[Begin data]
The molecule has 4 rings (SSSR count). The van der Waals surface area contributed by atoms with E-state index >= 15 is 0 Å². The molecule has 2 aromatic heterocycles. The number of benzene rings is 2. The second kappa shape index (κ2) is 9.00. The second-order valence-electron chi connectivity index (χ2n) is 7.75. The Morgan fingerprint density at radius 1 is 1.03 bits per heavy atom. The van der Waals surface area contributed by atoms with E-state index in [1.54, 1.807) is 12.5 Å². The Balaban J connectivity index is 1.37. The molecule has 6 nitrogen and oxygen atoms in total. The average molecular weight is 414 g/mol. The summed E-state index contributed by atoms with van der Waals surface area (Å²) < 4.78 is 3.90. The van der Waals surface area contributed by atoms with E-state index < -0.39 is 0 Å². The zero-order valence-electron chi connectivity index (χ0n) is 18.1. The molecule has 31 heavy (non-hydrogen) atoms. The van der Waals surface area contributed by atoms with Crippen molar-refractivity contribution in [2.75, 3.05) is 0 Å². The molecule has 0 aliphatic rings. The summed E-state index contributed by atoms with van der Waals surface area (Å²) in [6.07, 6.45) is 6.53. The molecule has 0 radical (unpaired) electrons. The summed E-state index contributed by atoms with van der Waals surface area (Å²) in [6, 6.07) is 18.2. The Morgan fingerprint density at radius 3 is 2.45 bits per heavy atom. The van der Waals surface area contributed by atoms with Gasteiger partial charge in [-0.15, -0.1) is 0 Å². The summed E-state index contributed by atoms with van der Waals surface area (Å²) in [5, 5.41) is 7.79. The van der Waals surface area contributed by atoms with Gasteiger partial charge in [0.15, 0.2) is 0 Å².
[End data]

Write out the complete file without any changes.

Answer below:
The molecule has 4 rings (SSSR count). The van der Waals surface area contributed by atoms with E-state index >= 15 is 0 Å². The molecule has 2 aromatic heterocycles. The number of benzene rings is 2. The second kappa shape index (κ2) is 9.00. The second-order valence-electron chi connectivity index (χ2n) is 7.75. The Morgan fingerprint density at radius 1 is 1.03 bits per heavy atom. The van der Waals surface area contributed by atoms with E-state index in [1.54, 1.807) is 12.5 Å². The Balaban J connectivity index is 1.37. The molecule has 6 nitrogen and oxygen atoms in total. The average molecular weight is 414 g/mol. The summed E-state index contributed by atoms with van der Waals surface area (Å²) < 4.78 is 3.90. The van der Waals surface area contributed by atoms with E-state index < -0.39 is 0 Å². The zero-order valence-electron chi connectivity index (χ0n) is 18.1. The molecule has 31 heavy (non-hydrogen) atoms. The van der Waals surface area contributed by atoms with Crippen molar-refractivity contribution in [2.75, 3.05) is 0 Å². The molecule has 0 aliphatic rings. The summed E-state index contributed by atoms with van der Waals surface area (Å²) in [6.07, 6.45) is 6.53. The molecule has 0 radical (unpaired) electrons. The summed E-state index contributed by atoms with van der Waals surface area (Å²) in [6, 6.07) is 18.2. The Morgan fingerprint density at radius 3 is 2.45 bits per heavy atom. The van der Waals surface area contributed by atoms with Gasteiger partial charge in [-0.15, -0.1) is 0 Å². The summed E-state index contributed by atoms with van der Waals surface area (Å²) in [5, 5.41) is 7.79. The van der Waals surface area contributed by atoms with Gasteiger partial charge in [0.15, 0.2) is 0 Å².